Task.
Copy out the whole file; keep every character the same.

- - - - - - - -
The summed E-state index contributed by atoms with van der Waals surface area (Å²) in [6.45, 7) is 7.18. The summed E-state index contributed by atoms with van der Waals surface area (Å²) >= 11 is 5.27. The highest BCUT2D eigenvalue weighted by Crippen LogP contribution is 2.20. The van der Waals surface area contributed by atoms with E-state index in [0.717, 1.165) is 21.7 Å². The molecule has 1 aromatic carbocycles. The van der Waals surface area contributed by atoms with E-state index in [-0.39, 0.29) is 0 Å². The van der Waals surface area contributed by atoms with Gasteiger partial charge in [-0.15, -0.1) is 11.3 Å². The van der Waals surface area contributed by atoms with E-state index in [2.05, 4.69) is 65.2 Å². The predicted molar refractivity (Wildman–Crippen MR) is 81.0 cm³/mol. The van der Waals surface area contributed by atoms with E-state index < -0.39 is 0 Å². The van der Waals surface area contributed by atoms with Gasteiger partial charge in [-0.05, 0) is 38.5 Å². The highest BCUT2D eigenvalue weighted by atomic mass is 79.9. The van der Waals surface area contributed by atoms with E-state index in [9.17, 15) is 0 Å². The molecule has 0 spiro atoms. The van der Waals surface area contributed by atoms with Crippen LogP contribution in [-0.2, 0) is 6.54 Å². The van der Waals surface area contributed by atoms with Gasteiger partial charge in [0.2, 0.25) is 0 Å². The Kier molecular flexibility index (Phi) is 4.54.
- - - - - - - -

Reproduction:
The summed E-state index contributed by atoms with van der Waals surface area (Å²) in [6.45, 7) is 7.18. The summed E-state index contributed by atoms with van der Waals surface area (Å²) >= 11 is 5.27. The highest BCUT2D eigenvalue weighted by Crippen LogP contribution is 2.20. The van der Waals surface area contributed by atoms with E-state index in [0.717, 1.165) is 21.7 Å². The molecule has 1 aromatic carbocycles. The van der Waals surface area contributed by atoms with E-state index in [-0.39, 0.29) is 0 Å². The van der Waals surface area contributed by atoms with Gasteiger partial charge in [-0.15, -0.1) is 11.3 Å². The van der Waals surface area contributed by atoms with E-state index in [2.05, 4.69) is 65.2 Å². The predicted molar refractivity (Wildman–Crippen MR) is 81.0 cm³/mol. The van der Waals surface area contributed by atoms with E-state index < -0.39 is 0 Å². The van der Waals surface area contributed by atoms with Gasteiger partial charge in [-0.05, 0) is 38.5 Å². The highest BCUT2D eigenvalue weighted by atomic mass is 79.9. The van der Waals surface area contributed by atoms with E-state index in [9.17, 15) is 0 Å². The molecule has 0 spiro atoms. The van der Waals surface area contributed by atoms with Crippen LogP contribution in [-0.2, 0) is 6.54 Å². The van der Waals surface area contributed by atoms with Gasteiger partial charge in [0.2, 0.25) is 0 Å². The Kier molecular flexibility index (Phi) is 4.54.